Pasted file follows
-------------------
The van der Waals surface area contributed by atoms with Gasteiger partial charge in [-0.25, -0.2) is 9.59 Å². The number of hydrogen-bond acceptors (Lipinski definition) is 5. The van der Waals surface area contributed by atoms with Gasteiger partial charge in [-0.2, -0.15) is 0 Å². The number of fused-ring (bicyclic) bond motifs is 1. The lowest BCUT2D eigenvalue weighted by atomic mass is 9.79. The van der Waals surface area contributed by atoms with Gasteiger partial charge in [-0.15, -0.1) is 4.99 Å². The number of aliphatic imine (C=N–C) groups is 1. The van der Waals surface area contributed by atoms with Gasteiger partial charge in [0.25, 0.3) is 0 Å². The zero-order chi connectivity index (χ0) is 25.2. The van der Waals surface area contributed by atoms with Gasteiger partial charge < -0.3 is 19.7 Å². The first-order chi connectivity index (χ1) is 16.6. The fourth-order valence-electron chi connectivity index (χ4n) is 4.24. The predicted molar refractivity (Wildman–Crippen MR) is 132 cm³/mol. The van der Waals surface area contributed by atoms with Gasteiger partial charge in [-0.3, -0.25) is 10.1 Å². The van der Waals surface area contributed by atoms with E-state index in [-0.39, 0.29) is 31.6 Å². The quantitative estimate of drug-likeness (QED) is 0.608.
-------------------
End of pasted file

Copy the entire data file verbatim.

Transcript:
The van der Waals surface area contributed by atoms with Gasteiger partial charge in [-0.25, -0.2) is 9.59 Å². The number of hydrogen-bond acceptors (Lipinski definition) is 5. The van der Waals surface area contributed by atoms with Gasteiger partial charge in [-0.2, -0.15) is 0 Å². The number of fused-ring (bicyclic) bond motifs is 1. The lowest BCUT2D eigenvalue weighted by atomic mass is 9.79. The van der Waals surface area contributed by atoms with Gasteiger partial charge in [-0.15, -0.1) is 4.99 Å². The number of aliphatic imine (C=N–C) groups is 1. The van der Waals surface area contributed by atoms with Gasteiger partial charge in [0.25, 0.3) is 0 Å². The zero-order chi connectivity index (χ0) is 25.2. The van der Waals surface area contributed by atoms with Gasteiger partial charge < -0.3 is 19.7 Å². The first-order chi connectivity index (χ1) is 16.6. The fourth-order valence-electron chi connectivity index (χ4n) is 4.24. The predicted molar refractivity (Wildman–Crippen MR) is 132 cm³/mol. The van der Waals surface area contributed by atoms with Gasteiger partial charge in [-0.3, -0.25) is 10.1 Å². The van der Waals surface area contributed by atoms with E-state index in [-0.39, 0.29) is 31.6 Å². The quantitative estimate of drug-likeness (QED) is 0.608.